Later on this morning I will be baptising Katie and Linden, who are cousins. One of the things that I will tell the families is that everyone who is baptised is called to serve God and God will pour out his blessings on them, giving them the gifts and talents that they need to do whatever it is that God wants them to do in this life. Like the good fairies at the Christening of the Sleeping Beauty in the fairy story, we hope for all sorts of good things for Katie and Linden: love, hope, peace, kindness, patience and so on. And God’s gifts include the special abilities like music or dexterity or a facility with science or maths. And as they grow up, one responsibility of the parents and godparents is to help Katie and Linden discover their gifts and find out how best to use them for the benefit of others and for their own happiness.

Can you remember discovering a talent as you grow up? Do you remember the joy of being able to do something well? I remember when one of my friends won a cookery competition at school – she made a perfect apple pie. It was the moment when Janet realised her gift and she went on to train as a cookery teacher.

Sometimes you discover your real skills in later life. The artist Grandma Moses took up painting in her 70s when the arthritis in her hands meant she could no longer do embroidery. She painted landscapes in a naïve style and they were very popular and sold tremendously well. The novelist Mary Wesley also discovered her ability to tell stories in later life.

For some people, they discover their talents when they find themselves in unplanned or unexpected circumstances. Zoe started coming to Lunch Club, and she found she had a real ability working with older people.

Some talents need to be nurtured, and it takes hard work to develop them and hone them. You might have a natural sense of rhythm and pitch, but you still have to put in the hard work learning the scales and technical competencies to play a musical instrument well. And then there’s the question of what happens to all that promise a child might display – we’ve all heard the stories of child geniuses who ran out of steam and ended up in a dead-end job.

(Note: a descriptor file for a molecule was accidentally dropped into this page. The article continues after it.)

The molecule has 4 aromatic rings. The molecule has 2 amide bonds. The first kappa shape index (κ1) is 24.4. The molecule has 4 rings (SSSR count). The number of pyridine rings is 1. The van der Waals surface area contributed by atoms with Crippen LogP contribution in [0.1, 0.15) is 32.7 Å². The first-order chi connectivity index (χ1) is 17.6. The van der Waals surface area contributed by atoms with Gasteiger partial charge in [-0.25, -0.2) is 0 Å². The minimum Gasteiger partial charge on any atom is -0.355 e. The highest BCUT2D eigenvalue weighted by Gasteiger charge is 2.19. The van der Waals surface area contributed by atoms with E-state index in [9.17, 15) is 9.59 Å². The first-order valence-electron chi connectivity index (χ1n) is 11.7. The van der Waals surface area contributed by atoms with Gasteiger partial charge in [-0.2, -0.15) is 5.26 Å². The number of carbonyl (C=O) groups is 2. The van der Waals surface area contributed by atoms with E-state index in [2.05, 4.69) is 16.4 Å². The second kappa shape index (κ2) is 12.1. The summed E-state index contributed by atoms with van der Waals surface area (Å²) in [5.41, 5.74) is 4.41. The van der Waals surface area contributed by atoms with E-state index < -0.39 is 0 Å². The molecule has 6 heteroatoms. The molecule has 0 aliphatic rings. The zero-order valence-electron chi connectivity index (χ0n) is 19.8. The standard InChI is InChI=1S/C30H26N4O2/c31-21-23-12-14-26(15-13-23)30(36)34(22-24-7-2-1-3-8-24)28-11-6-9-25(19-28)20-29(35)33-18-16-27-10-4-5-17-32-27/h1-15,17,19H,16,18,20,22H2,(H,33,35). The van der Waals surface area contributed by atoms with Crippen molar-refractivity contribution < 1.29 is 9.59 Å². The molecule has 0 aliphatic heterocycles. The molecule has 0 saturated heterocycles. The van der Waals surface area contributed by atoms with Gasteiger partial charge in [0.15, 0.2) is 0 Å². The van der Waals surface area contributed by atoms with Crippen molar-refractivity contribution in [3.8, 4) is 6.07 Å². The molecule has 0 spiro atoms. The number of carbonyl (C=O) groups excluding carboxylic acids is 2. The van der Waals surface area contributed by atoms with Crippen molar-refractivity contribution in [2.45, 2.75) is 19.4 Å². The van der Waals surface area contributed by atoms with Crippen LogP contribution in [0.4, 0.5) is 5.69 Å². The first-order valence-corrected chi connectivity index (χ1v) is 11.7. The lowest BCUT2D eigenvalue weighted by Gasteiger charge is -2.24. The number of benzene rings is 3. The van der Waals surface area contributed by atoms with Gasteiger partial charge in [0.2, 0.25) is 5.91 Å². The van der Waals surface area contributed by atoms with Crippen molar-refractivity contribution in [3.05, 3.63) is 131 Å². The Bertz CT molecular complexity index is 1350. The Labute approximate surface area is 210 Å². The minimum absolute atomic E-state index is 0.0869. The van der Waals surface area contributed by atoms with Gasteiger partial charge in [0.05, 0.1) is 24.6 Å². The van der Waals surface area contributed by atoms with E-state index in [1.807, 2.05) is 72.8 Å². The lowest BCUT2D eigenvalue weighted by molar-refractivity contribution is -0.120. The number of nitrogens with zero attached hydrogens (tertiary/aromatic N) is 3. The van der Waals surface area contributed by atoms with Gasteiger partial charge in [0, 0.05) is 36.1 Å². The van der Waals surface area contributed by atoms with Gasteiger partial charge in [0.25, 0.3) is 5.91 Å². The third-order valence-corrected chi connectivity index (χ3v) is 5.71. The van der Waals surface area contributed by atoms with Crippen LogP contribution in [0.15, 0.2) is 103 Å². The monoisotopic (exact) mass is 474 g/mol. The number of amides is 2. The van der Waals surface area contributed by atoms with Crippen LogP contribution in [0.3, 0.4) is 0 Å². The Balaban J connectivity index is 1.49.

When you do have a special talent, you need the personal qualities to make the talent work for you, qualities like patience and endurance, and a thick skin to help you get through the knocks. Just look at some of the people who get knocked out of The X-Factor.

It is easy to take our gifts and talents for granted. We’ve always had them; we are so used to them; we don’t think they are anything special. But someone else might look at the things we can do or the people we are and think it’s absolutely fantastic. I just marvel at the way the fishmonger can fillet a fish with such ease, yet for him it is just part of his job.

Sometimes people see and appreciate gifts in you that are not the ones that matter most to you. AA Milne was principally a playwright and writer, but what we remember him for is the Christopher Robin stories, and it was a huge frustration to him that he was better known for these than for his serious work.

It is worth spending time understanding our gifts. It’s not big-headed doing that, it’s being real about recognising what God has made us to be and do. When we can become conscious of our skills and abilities, then we can give thanks to God for all his gifts to us, and let God guide us as to how best to use them.

God want us to use the skills he has given us so that we can benefit others. When we share our skills, then we are a blessing to our community and our community is a blessing to us. We benefit from other people’s talents and skills.

And when we cultivate our God-given talents, then we find peace and happiness, because we are doing the things God made us to do.

There are times, of course, when people find themselves in a place where they are not able to use their skills and talents. You just have to listen to the frustration of asylum seekers who are not allowed to work. And in the past, people have been stuck in a place where their gifts were not wanted or welcomed. Maybe because of class or gender or politics, people have had to hide their talents. Clever kids in school sometimes feel that they can’t let their talents become known because they might be bullied. And that is desperately sad. We need to make it safe for kids to do well.

So if you are ever in a position to help people identify and use their talents, that is in itself a great gift. It’s what teachers do, teachers of all kinds. It’s what parents do. It’s what kind friends do. When you see someone with a skill, tell them you appreciate it. Affirm them in their talent. It is really encouraging when people notice what you’re doing and acknowledge it. That will help people grow and flourish.

Don’t bury your talent, like the man in Jesus’ parable. Know and use your talents. That way you contribute to society and add to the sum of human happiness. Help other people develop their talents. Make opportunities for yourself and other people to shine.

Bring joy to the master!